Woman arrested in Red Lake councilman's shooting death
By Crystal Dey
Form News Service
RED LAKE, Minn. -- The weekend death of a Red Lake Tribal Council member involved a shooting, and a woman has been taken into custody, officials said Wednesday.
However, few other details are being divulged about the death of Donald "Dudie" May Jr., 58, a cousin of Red Lake Tribal Chairman Floyd "Buck" Jourdain Jr., or the 47-year-old woman who was arrested Saturday.
"All I can tell you is there are a lot of questions that are unanswered," Jourdain said in an interview. "It's just a devastating loss for our community. We have a pit in our stomach and a hole in our hearts; that's the only way to describe it."
The Red Lake Department of Public Safety received a 911 call regarding a shooting at a rural Red Lake residence at 7:42 p.m Saturday, according to a news release issued Wednesday by Public Safety Director William Brunelle. When officers arrived, May was found dead and he had a gunshot wound, the release said. The release did not say whether the gunshot was what killed May.
A woman was at the residence and was taken into custody. She faces charges of domestic violence, third-degree assault and disorderly conduct in tribal court. The release did not say whether the woman shot May.
May's death is being investigated by the Red Lake Department of Public Safety and the FBI.
Kyle Loven, chief division counsel for the FBI in Minneapolis, said any information about the woman would need to come from Red Lake.
"It's a joint investigation at this point," Loven said. "Red Lake is a separate and distinct entity."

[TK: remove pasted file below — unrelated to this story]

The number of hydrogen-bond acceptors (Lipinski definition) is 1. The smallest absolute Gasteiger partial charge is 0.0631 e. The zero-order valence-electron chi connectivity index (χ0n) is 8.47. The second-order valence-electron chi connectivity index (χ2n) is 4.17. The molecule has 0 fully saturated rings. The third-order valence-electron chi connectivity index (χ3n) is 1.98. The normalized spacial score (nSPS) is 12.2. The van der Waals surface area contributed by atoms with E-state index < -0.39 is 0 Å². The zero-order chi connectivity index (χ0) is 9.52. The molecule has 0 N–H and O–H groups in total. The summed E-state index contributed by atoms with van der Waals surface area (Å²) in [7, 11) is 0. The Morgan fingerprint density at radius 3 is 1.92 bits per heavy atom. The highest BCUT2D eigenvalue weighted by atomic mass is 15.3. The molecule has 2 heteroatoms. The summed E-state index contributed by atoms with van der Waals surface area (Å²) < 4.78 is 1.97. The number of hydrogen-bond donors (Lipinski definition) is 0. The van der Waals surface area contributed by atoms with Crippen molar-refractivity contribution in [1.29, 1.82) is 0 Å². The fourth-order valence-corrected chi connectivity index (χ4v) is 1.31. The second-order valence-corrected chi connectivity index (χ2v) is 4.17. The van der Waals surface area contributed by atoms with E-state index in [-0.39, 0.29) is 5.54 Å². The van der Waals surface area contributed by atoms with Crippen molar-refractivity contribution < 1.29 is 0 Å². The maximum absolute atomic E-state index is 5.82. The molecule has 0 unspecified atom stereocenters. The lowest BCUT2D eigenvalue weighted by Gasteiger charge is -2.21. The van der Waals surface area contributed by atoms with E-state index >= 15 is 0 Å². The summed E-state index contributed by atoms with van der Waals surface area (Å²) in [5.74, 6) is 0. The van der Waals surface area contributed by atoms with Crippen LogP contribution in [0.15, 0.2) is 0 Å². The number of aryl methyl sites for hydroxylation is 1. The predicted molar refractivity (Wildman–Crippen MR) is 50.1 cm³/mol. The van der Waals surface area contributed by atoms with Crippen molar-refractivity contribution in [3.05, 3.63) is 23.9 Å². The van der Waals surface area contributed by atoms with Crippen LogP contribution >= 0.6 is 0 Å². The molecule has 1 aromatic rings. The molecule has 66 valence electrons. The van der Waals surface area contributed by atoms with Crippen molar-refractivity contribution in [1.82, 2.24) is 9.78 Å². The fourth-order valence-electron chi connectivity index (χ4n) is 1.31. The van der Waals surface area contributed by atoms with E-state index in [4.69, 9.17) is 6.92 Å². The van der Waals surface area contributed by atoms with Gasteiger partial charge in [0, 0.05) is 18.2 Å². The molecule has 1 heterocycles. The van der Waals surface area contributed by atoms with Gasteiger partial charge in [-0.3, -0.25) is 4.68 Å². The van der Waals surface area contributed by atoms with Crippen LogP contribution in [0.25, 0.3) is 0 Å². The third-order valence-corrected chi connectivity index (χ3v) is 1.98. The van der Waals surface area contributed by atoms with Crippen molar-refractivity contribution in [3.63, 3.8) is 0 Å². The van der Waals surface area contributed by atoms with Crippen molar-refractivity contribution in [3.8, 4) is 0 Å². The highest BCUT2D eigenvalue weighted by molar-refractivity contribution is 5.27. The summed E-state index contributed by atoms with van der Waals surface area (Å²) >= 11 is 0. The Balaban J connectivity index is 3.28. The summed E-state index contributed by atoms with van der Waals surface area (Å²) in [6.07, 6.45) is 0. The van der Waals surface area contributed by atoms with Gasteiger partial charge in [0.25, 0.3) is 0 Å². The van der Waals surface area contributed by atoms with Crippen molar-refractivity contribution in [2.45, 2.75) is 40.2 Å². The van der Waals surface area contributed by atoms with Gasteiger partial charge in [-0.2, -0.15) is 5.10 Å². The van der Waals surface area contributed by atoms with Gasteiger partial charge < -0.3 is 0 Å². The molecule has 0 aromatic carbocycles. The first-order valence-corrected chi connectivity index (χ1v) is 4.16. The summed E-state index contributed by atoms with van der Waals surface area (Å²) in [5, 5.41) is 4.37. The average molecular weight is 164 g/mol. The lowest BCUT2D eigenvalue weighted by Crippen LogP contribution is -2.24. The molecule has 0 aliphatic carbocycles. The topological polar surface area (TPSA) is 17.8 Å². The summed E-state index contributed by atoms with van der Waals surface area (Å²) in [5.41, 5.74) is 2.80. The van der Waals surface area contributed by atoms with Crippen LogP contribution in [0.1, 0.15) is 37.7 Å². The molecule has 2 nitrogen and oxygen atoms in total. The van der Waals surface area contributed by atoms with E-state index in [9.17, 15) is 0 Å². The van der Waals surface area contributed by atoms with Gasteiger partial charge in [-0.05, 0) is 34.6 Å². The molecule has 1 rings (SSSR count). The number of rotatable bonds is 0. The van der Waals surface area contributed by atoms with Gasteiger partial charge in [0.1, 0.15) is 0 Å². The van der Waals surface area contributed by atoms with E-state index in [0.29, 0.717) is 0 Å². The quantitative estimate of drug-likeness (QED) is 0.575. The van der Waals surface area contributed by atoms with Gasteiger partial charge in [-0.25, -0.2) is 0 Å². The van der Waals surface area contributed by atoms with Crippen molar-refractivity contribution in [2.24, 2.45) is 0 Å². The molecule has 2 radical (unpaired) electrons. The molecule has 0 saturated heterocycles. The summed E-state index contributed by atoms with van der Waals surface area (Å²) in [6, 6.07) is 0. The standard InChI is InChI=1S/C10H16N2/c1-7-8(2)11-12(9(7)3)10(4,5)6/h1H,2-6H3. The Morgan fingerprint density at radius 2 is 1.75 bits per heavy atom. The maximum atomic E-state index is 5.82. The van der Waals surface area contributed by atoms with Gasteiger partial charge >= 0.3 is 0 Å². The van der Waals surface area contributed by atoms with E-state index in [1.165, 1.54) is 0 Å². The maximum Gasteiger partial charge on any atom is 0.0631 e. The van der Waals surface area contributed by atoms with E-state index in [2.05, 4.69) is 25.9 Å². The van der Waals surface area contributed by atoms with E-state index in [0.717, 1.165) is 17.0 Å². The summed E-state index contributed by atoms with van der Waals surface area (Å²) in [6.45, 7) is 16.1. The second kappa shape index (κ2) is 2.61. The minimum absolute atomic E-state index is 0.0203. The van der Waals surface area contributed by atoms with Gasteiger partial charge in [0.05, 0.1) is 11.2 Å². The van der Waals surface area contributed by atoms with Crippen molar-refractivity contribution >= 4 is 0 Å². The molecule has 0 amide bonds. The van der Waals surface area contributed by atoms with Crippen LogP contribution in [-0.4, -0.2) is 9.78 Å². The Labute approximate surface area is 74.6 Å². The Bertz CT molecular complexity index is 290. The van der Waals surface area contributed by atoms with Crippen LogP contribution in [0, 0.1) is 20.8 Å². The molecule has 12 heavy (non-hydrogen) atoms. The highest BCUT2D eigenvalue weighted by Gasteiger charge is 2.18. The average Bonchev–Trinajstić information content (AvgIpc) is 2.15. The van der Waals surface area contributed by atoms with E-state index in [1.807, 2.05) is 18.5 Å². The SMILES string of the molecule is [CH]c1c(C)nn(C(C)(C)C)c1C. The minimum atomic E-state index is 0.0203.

Brunelle could not be reached for comment Wednesday. All Red Lake offices, as well as all tribal programs, closed early to allow members to travel to support the Red Lake High School boys basketball team at the state tournament in Minneapolis. Offices will reopen at 8 a.m. Monday. Since offices are closed, it is unknown whether a court date has been set for the woman in custody.
Jourdain said he began his career in tribal government alongside May in 2004. At that time the reservation was stagnant, in political turmoil and there weren't many jobs, Jourdain said. He credited May with helping turn the Red Lake reservation into one of the most prominent tribes in the state with his hard work, good work ethic and down-to-earth personality.
May was elected as a Red Lake representative to the Tribal Council in 2004, 2008 and 2012. He grew up in Red Lake, where he worked as a commercial fisherman and in logging, owned an electrical business and most recently was director of Red Lake Sanitation.
Jourdain said it was May's mission to reclaim the Upper Red Lake portion that was taken from the Red Lake Band. May was also heavily involved in the Red Lake Ride for the Troops event and the Red Lake Suicide Prevention Bike Rally, according to May's obituary.
In the past, the tribe has left seats open when council members died, Jourdain said, and it also has filled them before the term expired. May's term would have expired in 2016.
"At this time we have no plans (to fill the vacancy). We're just going to lay our fallen warrior to rest and cross that bridge when we get to it," Jourdain said.
May's wake began Wednesday in the Red Lake Humanities Building and will continue until funeral services at 10 a.m. Friday, also at the Humanities Building. Jourdain will be one of May's honorary casket bearers at funeral services.